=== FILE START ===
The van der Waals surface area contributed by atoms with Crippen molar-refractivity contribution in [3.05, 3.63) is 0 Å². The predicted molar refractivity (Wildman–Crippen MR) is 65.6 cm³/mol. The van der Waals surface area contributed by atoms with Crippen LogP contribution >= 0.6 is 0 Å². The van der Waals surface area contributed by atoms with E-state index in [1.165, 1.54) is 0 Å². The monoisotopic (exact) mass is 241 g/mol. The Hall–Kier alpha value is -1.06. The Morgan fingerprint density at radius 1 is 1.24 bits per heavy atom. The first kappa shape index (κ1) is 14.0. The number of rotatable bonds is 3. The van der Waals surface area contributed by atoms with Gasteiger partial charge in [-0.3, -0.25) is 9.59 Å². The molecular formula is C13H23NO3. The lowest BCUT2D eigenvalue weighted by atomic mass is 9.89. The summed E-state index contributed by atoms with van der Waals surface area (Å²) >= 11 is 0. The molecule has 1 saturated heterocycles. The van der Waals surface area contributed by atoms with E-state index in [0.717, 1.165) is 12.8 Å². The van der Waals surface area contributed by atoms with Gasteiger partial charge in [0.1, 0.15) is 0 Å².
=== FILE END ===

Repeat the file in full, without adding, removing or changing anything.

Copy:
The van der Waals surface area contributed by atoms with Crippen molar-refractivity contribution in [3.05, 3.63) is 0 Å². The predicted molar refractivity (Wildman–Crippen MR) is 65.6 cm³/mol. The van der Waals surface area contributed by atoms with Crippen LogP contribution >= 0.6 is 0 Å². The van der Waals surface area contributed by atoms with E-state index in [1.165, 1.54) is 0 Å². The monoisotopic (exact) mass is 241 g/mol. The Hall–Kier alpha value is -1.06. The Morgan fingerprint density at radius 1 is 1.24 bits per heavy atom. The first kappa shape index (κ1) is 14.0. The number of rotatable bonds is 3. The van der Waals surface area contributed by atoms with Gasteiger partial charge in [-0.3, -0.25) is 9.59 Å². The molecular formula is C13H23NO3. The lowest BCUT2D eigenvalue weighted by atomic mass is 9.89. The summed E-state index contributed by atoms with van der Waals surface area (Å²) >= 11 is 0. The molecule has 1 saturated heterocycles. The van der Waals surface area contributed by atoms with E-state index in [0.717, 1.165) is 12.8 Å². The van der Waals surface area contributed by atoms with Gasteiger partial charge in [0.1, 0.15) is 0 Å².